He pānui na ngā whare haumanu… he pānui anō e pā ana ki ngā ‘Measles’. Kaua e wareware, kimihia i ngā tohu māuiui.
A gentle notice from our clinics and also a pānui to help whānau to identify the symptoms associated with measles.
What is Measles?
Measles is a highly contagious disease that can be life threatening. While measles can be a dangerous illness with long-term side effects for any child, it has a more than 50% death rate for New Zealand children with low immunity. As well as causing death, measles can cause pneumonia, deafness and brain damage.
The best protection against Measles is the free Measles, Mumps and Rubella (MMR) vaccination.
Young children are usually vaccinated at 15 months and 4 years of age.
In outbreak situations vaccinations can be given to younger children as follows:
- The first scheduled dose can be given from 12 months of age, with the second scheduled dose able to be given as early as 1 month after the first.
- In a severe outbreak, an additional does of measles vaccine can be given from 6 months of age. Babies immunised before they are 12 months old will still need 2 doses according to the standard schedule (15 months and 4 years).
Catch up on your immunisation!
Even if you are an adult, it is important to be up to date with your measles immunisation. Being immunised means you will not only be protecting yourself and your family, you will help stop the disease spreading in your community.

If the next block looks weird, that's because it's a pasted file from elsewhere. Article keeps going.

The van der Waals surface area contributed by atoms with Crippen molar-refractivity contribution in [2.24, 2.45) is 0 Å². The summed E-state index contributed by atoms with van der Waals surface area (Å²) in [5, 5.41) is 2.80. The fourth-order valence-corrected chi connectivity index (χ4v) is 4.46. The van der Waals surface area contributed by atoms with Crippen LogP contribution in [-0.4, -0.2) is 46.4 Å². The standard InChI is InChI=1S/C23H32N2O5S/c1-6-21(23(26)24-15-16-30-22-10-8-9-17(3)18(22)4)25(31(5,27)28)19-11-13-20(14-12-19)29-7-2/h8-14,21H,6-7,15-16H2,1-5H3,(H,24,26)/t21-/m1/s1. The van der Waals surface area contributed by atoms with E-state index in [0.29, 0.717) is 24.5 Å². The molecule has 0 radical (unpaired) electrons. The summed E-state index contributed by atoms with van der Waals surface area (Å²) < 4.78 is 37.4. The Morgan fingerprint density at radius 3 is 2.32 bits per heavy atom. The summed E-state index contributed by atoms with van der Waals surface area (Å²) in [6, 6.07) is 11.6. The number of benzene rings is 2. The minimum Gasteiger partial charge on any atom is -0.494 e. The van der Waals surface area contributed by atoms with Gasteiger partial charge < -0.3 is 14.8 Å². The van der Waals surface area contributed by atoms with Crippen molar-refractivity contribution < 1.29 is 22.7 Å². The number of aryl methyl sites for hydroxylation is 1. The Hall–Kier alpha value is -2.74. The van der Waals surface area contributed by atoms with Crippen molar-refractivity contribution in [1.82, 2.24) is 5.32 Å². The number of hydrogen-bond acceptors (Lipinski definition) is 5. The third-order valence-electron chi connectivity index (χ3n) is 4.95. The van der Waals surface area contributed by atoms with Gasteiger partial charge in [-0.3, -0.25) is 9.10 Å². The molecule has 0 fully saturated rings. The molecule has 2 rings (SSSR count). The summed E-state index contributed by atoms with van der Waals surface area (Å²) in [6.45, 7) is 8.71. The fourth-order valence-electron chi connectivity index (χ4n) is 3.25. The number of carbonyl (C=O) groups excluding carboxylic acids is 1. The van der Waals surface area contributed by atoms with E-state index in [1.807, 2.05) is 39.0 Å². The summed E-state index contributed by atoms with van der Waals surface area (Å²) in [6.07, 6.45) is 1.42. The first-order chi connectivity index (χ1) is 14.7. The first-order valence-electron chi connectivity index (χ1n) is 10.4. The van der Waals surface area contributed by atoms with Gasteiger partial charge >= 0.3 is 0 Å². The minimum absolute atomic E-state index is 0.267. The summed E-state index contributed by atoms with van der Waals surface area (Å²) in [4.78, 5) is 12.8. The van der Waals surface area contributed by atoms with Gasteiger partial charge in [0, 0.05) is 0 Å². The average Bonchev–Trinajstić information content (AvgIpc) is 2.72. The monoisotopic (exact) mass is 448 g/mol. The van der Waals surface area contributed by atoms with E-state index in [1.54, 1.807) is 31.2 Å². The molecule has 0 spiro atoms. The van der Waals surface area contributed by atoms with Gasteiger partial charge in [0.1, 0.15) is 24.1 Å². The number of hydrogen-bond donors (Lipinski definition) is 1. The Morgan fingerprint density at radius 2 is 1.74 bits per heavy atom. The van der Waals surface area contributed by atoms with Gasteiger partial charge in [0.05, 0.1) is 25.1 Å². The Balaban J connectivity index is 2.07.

You can get your vaccination from your local GP or Nurse. One dose of MMR vaccine protects about 95% of people and two doses protects about 99% of people. Because measles is so infections, two doses are necessary to prevent outbreaks.
If you are unsure of your vaccination status, contact your GP.
Vaccination is particularly important if you are planning to travel anywhere overseas – to protect yourself and to help prevent outbreaks in New Zealand or elsewhere.
For more information on the 2019 Measles Outbreak, click here.
Recognise these Measles Symptoms
- Runny Nose
- Tiredness or sleepiness
- Sensitivity to light
- Sore and watery pink eyes
- Blotchy rash starting on the face
- Spots inside the mouth
If you or your whanau have these symptoms, please DO NOT come to the clinics as this may spread the disease!
Call one of our clinics or Healthline on 0800 611 116 for advice.